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Feb 24

Browsers are finally catching up; It isn’t the Future of Web Pages is it

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Ben and I are speaking at the Future of Web Apps in lovely Miami. Having just been in the midwest, heading to some nice weather is welcome. I spoke at the event in London and thoroughly enjoyed it. At the time I was speaking on Gears. This time, Ben and I are talking about the state of the Web, and it obviously excites us. The timing is perfect as we give the talk on the back of the recent release of Bespin, the project that let us play with the bleeding edge. We were unencumbered by the chains of old browsers, and it shocked us a little. These chains keep us in the stone ages, and if we just suck it up and live with them the platform will pale in comparison to those that rev.

It is 2009 yet the majority of us still have to work in a world of browsers that were built for web pages. This show isn’t called the Future of Web Pages though, is it!

Through innovative and tiresome work the community evolved what we finally coined Ajax. It looked a little like this:

Ajax hackery

It was a series of hacks. A series of quirks. Painful. But, just like the early planes, who cares? The beast does fly! This cobbled together set of technologies gave us our flight in the form of giving us the ability to build applications. The small changes that we got in XHR and the like meant that we could create interactive experiences on the Open Web.

But, the browsers are finally changing. The new crop come with technologies that show that the browser vendors are thinking about building a platform for desktop quality applications. The Chrome comic book was full of this. We highlight some of these technologies:

  • Super fast JavaScript. Other platforms have smart JIT VMs and we should be no different. With the latest VMs that browsers are integrating we get orders of magnitude in performance gains. This doesn’t just make things a little faster, it means that the game has changed and you can do things that you previously couldn’t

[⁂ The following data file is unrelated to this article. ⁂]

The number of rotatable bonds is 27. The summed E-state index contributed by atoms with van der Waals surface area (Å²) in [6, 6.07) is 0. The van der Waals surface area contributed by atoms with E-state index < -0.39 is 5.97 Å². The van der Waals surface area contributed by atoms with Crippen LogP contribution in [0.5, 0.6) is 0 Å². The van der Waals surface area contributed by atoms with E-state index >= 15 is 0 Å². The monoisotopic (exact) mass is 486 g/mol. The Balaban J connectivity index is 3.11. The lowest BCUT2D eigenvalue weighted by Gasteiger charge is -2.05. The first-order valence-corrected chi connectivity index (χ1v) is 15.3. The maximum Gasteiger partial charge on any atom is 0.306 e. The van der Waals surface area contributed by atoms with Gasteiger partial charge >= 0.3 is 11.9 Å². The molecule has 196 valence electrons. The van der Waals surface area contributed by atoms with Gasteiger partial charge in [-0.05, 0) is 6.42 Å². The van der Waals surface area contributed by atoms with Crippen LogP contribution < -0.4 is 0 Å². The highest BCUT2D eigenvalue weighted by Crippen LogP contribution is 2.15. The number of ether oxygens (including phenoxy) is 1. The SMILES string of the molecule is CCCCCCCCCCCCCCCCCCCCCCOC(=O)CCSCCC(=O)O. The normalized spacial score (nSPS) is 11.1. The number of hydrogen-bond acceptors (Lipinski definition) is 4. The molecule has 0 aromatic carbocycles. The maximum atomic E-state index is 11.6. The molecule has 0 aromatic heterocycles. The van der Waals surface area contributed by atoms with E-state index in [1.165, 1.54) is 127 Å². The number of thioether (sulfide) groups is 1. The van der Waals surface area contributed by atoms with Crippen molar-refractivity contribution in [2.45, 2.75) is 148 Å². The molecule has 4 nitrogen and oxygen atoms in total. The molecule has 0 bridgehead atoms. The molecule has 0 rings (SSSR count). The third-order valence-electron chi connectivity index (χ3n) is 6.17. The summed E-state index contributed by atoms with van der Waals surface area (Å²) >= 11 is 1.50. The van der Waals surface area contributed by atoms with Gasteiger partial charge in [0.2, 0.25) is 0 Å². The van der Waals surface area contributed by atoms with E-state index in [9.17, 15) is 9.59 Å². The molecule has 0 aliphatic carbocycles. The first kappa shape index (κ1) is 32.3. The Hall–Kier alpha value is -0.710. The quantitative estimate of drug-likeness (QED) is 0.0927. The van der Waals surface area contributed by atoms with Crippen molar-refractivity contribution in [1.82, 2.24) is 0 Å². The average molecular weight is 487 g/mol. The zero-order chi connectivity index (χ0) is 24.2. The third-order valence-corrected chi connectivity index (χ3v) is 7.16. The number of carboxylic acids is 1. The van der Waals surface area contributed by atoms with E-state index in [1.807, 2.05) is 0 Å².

• Offloading the processing. Fast JavaScript is great, but you still have a bottleneck in the old single threaded architecture of the browser. Web Workers gives us a nice API (no threading APIs here!) to offload the work. As we think that we can do more (due to the faster JS) we find ourselves with more code, and we need to let the browser do its thing while this code runs.
  • Multiple processes. Even with fast JavaScript and Web Workers, we need to isolate our worlds. If you have Gmail, a calendar, Bespin, and three other real Web applications running, all polling for updates and the like, it is too easy to have them collide as they all ask the CPU to do work. With the new multiprocess architectures we side step this issue. When I am in Bespin I want it to have as much nice as possible.
  • Rich graphics. We are used to having text, boxes, images to work with. That’s kinda it! Isn’t it amazing to think about what we have done with those simple building blocks? With Canvas, SVG, and the great new CSS primitives (border radius, css animations, css transitions, css shadows, and more) we get to think outside of the box.
  • Desktop services. We need to reach out. Real applications need to talk to the clipboard, get geolocation, access your address book, etc. We need to solve this problem to get past the cliff that we currently experience where people say “but to do X, you need to use a native desktop framework”. We need a trust model that works, and to get the APIs into the browser.